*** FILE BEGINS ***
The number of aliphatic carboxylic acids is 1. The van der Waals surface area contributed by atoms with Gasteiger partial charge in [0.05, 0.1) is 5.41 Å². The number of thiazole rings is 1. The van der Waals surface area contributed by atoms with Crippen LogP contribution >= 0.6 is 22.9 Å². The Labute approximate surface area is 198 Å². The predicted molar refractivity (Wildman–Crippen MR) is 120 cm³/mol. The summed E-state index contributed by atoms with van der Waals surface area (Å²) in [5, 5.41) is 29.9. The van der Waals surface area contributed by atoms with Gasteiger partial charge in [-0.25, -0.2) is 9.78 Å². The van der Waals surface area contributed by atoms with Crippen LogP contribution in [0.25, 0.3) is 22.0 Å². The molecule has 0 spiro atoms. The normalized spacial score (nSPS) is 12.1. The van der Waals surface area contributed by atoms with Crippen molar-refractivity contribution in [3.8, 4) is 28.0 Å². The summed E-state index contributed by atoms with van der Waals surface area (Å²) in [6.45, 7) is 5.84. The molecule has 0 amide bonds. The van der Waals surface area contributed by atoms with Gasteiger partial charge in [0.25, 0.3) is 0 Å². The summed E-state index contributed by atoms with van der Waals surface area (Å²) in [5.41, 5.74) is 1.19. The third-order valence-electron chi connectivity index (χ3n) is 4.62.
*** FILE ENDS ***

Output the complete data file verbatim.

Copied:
The number of aliphatic carboxylic acids is 1. The van der Waals surface area contributed by atoms with Gasteiger partial charge in [0.05, 0.1) is 5.41 Å². The number of thiazole rings is 1. The van der Waals surface area contributed by atoms with Crippen LogP contribution >= 0.6 is 22.9 Å². The Labute approximate surface area is 198 Å². The predicted molar refractivity (Wildman–Crippen MR) is 120 cm³/mol. The summed E-state index contributed by atoms with van der Waals surface area (Å²) in [5, 5.41) is 29.9. The van der Waals surface area contributed by atoms with Gasteiger partial charge in [-0.25, -0.2) is 9.78 Å². The van der Waals surface area contributed by atoms with Crippen LogP contribution in [0.25, 0.3) is 22.0 Å². The molecule has 0 spiro atoms. The normalized spacial score (nSPS) is 12.1. The van der Waals surface area contributed by atoms with Crippen molar-refractivity contribution in [3.8, 4) is 28.0 Å². The summed E-state index contributed by atoms with van der Waals surface area (Å²) in [6.45, 7) is 5.84. The molecule has 0 amide bonds. The van der Waals surface area contributed by atoms with Gasteiger partial charge in [0.25, 0.3) is 0 Å². The summed E-state index contributed by atoms with van der Waals surface area (Å²) in [5.41, 5.74) is 1.19. The third-order valence-electron chi connectivity index (χ3n) is 4.62.